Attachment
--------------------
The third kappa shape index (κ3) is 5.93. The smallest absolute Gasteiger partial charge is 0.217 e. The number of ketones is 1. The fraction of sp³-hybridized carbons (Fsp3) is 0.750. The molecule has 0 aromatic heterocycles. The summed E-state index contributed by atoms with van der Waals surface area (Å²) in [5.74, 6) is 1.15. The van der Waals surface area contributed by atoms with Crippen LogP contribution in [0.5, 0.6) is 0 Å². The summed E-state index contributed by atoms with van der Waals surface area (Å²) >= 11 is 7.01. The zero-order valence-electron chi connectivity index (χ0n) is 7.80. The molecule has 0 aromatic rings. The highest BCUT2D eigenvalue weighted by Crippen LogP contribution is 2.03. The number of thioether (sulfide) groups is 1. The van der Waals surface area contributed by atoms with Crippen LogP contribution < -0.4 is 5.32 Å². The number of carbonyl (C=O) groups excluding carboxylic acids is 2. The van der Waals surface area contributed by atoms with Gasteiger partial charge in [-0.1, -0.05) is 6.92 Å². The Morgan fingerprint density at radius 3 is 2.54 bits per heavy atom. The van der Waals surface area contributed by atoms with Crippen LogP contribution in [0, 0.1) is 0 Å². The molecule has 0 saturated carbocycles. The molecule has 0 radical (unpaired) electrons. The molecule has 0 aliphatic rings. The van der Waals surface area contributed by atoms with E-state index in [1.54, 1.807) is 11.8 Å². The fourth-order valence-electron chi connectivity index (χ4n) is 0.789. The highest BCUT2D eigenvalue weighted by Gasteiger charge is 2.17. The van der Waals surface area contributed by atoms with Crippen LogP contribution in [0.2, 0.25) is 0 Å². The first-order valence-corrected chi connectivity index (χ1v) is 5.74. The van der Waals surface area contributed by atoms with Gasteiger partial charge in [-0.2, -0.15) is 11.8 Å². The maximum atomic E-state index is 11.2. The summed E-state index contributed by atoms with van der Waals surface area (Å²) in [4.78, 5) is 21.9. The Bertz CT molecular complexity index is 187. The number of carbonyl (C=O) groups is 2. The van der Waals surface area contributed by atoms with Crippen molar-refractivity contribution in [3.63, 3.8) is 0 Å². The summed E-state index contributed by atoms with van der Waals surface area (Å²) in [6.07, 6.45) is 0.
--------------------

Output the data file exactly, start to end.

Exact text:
The third kappa shape index (κ3) is 5.93. The smallest absolute Gasteiger partial charge is 0.217 e. The number of ketones is 1. The fraction of sp³-hybridized carbons (Fsp3) is 0.750. The molecule has 0 aromatic heterocycles. The summed E-state index contributed by atoms with van der Waals surface area (Å²) in [5.74, 6) is 1.15. The van der Waals surface area contributed by atoms with Crippen LogP contribution in [0.5, 0.6) is 0 Å². The summed E-state index contributed by atoms with van der Waals surface area (Å²) >= 11 is 7.01. The zero-order valence-electron chi connectivity index (χ0n) is 7.80. The molecule has 0 aromatic rings. The highest BCUT2D eigenvalue weighted by Crippen LogP contribution is 2.03. The number of thioether (sulfide) groups is 1. The van der Waals surface area contributed by atoms with Crippen LogP contribution < -0.4 is 5.32 Å². The number of carbonyl (C=O) groups excluding carboxylic acids is 2. The van der Waals surface area contributed by atoms with Gasteiger partial charge in [-0.1, -0.05) is 6.92 Å². The Morgan fingerprint density at radius 3 is 2.54 bits per heavy atom. The van der Waals surface area contributed by atoms with Crippen LogP contribution in [0, 0.1) is 0 Å². The molecule has 0 saturated carbocycles. The molecule has 0 radical (unpaired) electrons. The molecule has 0 aliphatic rings. The van der Waals surface area contributed by atoms with E-state index in [1.54, 1.807) is 11.8 Å². The fourth-order valence-electron chi connectivity index (χ4n) is 0.789. The highest BCUT2D eigenvalue weighted by Gasteiger charge is 2.17. The van der Waals surface area contributed by atoms with Crippen LogP contribution in [0.2, 0.25) is 0 Å². The first-order valence-corrected chi connectivity index (χ1v) is 5.74. The van der Waals surface area contributed by atoms with Gasteiger partial charge in [-0.2, -0.15) is 11.8 Å². The maximum atomic E-state index is 11.2. The summed E-state index contributed by atoms with van der Waals surface area (Å²) in [4.78, 5) is 21.9. The Bertz CT molecular complexity index is 187. The number of carbonyl (C=O) groups is 2. The van der Waals surface area contributed by atoms with Crippen molar-refractivity contribution in [3.63, 3.8) is 0 Å². The summed E-state index contributed by atoms with van der Waals surface area (Å²) in [6.07, 6.45) is 0.